Remote Recruiting and Hiring Can Further DEI

by Shannon Hogue

Last year, companies that would typically hire software engineers from geographical bubbles (i.e., select colleges and within Silicon Valley) began embracing the idea of tapping into a talent pipeline of remote workers. As more organizations consider making the shift to remote work permanent, engineering management teams are incorporating remote developer hiring as a core growth strategy for 2021.

However, attracting recruits within markets outside a company’s traditional hiring areas presents some unique challenges. For example, while many technical skills translate across industries and geographical bubbles, jobs may evolve due to specialized criteria. That said, engineering leaders need to work with talent acquisition partners to set clear expectations around what competencies they are looking for and develop metrics for assessing them.

As organizations look to be more inclusive, they can take the first steps by reviewing and ensuring job descriptions align with performance reviews. This tactic allows organizations to tap into more diverse and inclusive populations, including neurodiverse candidates that may shy away from jobs due to how the position is listed (outgoing, rock star, etc.).

Beyond reviewing job descriptions, organizations should also review interview format and questions, and the scoring rubric used to make hiring decisions. Document all findings during this process and work on aligning each of these areas to shared competencies. Similarly, commit to additional interview training to reduce biases. This ensures that interviewers assess the right competencies and eliminate false negatives with bias mitigation and unconscious bias techniques.

It is also important to measure the candidate’s experience by tracking drop-off rates. Tracking drop-off rates can reveal weaknesses in the organization’s hiring practices when those rates diverge from industry norms. For example, take-home or automated coding challenge for engineering candidates typically comes with a drop-off rate of around 50% (rates will vary by role). If an employer is experiencing significantly more candidates dropping out at that point, the volume of work or other aspects of the activity may be driving away qualified candidates.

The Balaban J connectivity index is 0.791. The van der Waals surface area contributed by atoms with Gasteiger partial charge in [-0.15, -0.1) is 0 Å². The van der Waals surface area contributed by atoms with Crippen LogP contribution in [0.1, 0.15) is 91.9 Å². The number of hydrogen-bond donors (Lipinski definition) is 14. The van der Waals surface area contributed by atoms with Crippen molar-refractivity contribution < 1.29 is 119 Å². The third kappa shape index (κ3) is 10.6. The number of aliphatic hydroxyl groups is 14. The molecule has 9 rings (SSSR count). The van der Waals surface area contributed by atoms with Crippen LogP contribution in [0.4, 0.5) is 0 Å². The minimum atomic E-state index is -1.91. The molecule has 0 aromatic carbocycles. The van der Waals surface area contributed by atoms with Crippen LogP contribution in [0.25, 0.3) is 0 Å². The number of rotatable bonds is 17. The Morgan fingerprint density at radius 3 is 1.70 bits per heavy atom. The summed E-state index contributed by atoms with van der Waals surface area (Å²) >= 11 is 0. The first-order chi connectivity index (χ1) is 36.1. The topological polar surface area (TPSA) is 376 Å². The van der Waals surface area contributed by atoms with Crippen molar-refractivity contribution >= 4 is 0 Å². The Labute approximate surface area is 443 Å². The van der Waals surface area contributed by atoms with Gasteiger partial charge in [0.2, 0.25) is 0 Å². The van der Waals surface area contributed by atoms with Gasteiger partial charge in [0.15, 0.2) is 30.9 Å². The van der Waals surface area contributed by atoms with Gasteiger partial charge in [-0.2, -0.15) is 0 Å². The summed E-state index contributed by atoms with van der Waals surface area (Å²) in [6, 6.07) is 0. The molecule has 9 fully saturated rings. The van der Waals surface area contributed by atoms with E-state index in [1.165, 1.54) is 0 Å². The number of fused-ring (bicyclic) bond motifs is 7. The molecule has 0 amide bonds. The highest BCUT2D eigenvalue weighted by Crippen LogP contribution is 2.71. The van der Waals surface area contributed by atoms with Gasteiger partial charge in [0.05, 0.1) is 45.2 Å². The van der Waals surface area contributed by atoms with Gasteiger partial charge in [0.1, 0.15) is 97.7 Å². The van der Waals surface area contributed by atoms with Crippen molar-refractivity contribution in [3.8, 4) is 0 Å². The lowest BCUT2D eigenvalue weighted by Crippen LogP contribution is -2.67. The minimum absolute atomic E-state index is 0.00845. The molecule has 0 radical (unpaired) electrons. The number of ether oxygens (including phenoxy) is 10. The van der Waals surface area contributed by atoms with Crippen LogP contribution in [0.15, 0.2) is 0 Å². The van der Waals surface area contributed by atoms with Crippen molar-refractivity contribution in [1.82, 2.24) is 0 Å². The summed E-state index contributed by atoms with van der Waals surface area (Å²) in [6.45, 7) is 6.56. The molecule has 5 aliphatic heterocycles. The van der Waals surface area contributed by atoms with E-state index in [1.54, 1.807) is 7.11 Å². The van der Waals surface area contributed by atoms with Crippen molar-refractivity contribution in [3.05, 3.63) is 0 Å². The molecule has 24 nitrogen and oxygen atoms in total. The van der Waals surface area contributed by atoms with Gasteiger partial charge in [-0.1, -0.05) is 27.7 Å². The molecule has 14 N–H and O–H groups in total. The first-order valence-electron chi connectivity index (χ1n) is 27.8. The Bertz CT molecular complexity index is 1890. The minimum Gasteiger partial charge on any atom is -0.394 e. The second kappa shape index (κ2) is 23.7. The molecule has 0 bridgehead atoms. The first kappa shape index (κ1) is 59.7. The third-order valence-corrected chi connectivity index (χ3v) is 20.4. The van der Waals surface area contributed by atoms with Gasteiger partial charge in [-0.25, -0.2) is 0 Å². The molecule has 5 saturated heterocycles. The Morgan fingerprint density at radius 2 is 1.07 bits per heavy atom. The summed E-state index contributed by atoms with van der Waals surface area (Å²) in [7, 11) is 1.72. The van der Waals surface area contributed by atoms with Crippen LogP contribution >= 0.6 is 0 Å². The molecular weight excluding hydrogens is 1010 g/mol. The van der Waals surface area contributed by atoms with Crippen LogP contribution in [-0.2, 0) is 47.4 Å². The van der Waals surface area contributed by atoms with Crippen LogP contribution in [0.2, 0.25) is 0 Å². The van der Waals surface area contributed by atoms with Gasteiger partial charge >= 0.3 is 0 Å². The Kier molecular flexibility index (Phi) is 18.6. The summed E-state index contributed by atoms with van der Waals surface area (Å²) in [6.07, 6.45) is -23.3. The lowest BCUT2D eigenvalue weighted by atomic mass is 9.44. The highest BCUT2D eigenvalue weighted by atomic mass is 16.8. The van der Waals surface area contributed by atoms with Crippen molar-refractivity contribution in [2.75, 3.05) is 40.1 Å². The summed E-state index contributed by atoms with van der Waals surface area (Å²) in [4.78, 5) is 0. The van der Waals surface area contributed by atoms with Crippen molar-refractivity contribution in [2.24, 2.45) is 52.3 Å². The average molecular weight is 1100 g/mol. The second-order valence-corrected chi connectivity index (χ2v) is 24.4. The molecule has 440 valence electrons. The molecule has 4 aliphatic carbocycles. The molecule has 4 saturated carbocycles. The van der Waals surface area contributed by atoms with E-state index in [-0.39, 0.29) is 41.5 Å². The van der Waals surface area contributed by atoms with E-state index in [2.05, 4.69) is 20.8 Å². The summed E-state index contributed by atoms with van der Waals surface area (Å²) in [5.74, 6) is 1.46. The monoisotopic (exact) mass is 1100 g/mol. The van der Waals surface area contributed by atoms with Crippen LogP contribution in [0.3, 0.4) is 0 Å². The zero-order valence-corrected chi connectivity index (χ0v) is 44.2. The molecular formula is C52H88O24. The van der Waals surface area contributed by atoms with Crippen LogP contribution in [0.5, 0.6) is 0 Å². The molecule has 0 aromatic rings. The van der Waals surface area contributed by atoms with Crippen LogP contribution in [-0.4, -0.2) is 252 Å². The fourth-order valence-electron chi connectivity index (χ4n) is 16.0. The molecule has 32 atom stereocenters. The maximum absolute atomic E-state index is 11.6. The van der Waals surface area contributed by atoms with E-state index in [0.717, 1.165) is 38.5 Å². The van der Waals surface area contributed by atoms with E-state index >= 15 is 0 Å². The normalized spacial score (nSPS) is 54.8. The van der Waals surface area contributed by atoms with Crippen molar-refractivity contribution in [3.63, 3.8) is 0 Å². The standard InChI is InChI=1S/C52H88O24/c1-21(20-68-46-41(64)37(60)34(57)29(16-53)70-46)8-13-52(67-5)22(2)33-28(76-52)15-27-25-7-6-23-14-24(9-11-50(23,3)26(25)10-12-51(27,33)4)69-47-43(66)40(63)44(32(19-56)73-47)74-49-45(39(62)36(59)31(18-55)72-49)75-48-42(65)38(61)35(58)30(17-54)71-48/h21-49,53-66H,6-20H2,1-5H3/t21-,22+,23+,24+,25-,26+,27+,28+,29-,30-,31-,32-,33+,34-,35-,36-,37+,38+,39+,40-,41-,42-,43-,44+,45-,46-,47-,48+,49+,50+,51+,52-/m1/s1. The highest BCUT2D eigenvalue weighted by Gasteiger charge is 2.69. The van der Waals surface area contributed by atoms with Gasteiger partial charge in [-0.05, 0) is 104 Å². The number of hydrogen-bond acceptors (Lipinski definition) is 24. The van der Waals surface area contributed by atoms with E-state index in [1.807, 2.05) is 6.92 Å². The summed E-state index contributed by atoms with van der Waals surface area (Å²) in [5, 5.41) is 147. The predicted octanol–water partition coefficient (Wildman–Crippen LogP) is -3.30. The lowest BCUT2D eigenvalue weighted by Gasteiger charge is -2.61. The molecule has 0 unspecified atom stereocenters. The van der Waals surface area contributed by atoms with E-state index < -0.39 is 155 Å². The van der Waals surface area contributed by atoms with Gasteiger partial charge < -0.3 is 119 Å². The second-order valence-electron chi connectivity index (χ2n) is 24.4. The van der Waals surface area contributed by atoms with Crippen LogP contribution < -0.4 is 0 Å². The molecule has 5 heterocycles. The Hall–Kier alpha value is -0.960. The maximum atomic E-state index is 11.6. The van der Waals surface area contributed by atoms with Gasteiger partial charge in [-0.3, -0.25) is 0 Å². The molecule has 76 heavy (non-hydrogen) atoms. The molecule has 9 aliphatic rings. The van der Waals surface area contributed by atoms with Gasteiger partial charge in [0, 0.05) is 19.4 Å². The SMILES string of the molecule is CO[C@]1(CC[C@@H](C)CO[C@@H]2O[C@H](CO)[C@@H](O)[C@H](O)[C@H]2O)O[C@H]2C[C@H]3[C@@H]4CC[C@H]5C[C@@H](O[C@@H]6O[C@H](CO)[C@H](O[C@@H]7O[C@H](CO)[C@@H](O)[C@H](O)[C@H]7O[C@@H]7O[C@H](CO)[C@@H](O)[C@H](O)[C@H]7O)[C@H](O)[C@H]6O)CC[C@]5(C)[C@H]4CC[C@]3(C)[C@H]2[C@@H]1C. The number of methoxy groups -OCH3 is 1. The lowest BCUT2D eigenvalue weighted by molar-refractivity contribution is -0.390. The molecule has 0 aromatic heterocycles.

The past year brought a lot of change, but the shift to remote work is going to be one of the most significant and lasting transformations. To fully take advantage of remote workforces, companies need to provide consistent and transparent recruiting and hiring processes. This will improve its brand, the candidate experience and workforce inclusivity initiatives. 

Shannon Hogue, CTO of Karatbrings 20-plus years’ experience to her work, as head of Solutions Engineering, with engineering teams to mitigate bias, understand their hiring bars, align interviews and create fairer and more predictive hiring processes.

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